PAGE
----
The Superior Court of California has issued a tentative ruling dismissing a lawsuit filed over a hotelier-approved assessment on hotel room bills, which funds operations of the San Diego Tourism Marketing District.

Judge Joel Wohlfeil said the court found that San Diegans for Open Government, represented by local attorney Cory Briggs, does not have standing since it does not include parties currently impacted by the assessment. The ruling said proceeding to trial, which had been scheduled to begin on Sept. 1 “would be a waste of the Court’s and the parties’ respective resources.”

Briggs recently filed papers with the court indicating his client will not argue against the tentative ruling, which will become the final order in the lawsuit originally filed in 2012. Briggs has argued in part that the assessment was improperly imposed on property owners who had not approved it, but that argument was negated recently when San Diego City Council moved to exempt properties with fewer than 70 rooms from a 2 percent assessment.

At the time the lawsuit was originally filed, the city assessment called for properties with fewer than 30 rooms to collect a 0.55 percent fee, with larger properties collecting 2 percent. The court’s recent ruling will allow the city to distribute approximately $20 million in hotel tax collections for tourism promotion, which had been withheld pending results of the lawsuit.

“This case has been a distraction to the (San Diego Tourism Marketing District) board and membership, and we look forward to spending our time and energy in more productive ways,” said William Evans, the marketing district’s chairman, in a statement responding to the court ruling.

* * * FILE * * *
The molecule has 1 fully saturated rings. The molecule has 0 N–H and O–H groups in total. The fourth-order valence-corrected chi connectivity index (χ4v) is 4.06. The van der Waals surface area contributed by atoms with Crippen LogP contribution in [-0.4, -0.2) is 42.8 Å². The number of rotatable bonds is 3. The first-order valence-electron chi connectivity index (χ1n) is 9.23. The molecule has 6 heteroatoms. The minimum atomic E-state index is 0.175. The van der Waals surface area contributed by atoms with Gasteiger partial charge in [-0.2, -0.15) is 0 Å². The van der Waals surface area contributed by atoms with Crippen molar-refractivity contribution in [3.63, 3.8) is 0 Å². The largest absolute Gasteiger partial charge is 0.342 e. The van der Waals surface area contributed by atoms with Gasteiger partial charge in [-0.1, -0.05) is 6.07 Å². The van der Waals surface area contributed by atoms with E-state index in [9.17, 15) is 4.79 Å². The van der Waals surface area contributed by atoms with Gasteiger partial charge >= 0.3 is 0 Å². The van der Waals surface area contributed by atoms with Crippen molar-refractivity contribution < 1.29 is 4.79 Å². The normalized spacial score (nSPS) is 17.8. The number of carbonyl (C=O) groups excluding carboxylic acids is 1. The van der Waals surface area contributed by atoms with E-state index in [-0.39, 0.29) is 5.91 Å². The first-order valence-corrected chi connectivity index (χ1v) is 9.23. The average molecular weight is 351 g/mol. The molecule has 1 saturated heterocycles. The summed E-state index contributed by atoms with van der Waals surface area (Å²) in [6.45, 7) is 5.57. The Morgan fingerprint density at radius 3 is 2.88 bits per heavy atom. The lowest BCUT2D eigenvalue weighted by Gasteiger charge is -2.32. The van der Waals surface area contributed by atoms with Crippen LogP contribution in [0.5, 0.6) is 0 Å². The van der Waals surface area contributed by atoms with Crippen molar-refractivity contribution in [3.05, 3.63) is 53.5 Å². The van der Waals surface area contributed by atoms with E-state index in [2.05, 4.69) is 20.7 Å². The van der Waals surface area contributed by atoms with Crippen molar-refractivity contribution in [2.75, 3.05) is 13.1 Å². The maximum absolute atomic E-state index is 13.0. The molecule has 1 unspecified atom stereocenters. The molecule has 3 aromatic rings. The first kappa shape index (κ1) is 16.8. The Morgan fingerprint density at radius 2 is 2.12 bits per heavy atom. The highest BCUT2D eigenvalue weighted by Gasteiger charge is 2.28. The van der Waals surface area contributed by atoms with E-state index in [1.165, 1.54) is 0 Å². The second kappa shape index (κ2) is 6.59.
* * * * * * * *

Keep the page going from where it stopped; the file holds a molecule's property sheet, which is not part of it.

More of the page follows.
The tourism marketing district fee still faces two challenges at the ballot box this November, with voters being asked to eliminate the 2 percent assessment as part of proposals to raise San Diego’s total hotel taxes.

A citizen group led by Briggs and former City Councilmember Donna Frye has a measure calling for a three percent hike in total taxes, to 15.5 percent, to finance potential future projects including a non-waterfront convention facility and improvements to the current Mission Valley site of Qualcomm Stadium.

A separate measure, proposed by the San Diego Chargers, calls for a four percent hike, to a total of 16.5 percent, to finance the city’s portion of the cost of a downtown stadium with convention facilities. Both ballot measures would allow hotels to set aside a portion of tax collections for tourism promotion, but not necessarily through the current marketing district mechanism.

The current 2 percent assessment, which goes specifically to tourism promotion, is separate from the city’s 10.5 percent transient occupancy tax, which goes toward the general fund for basic city services.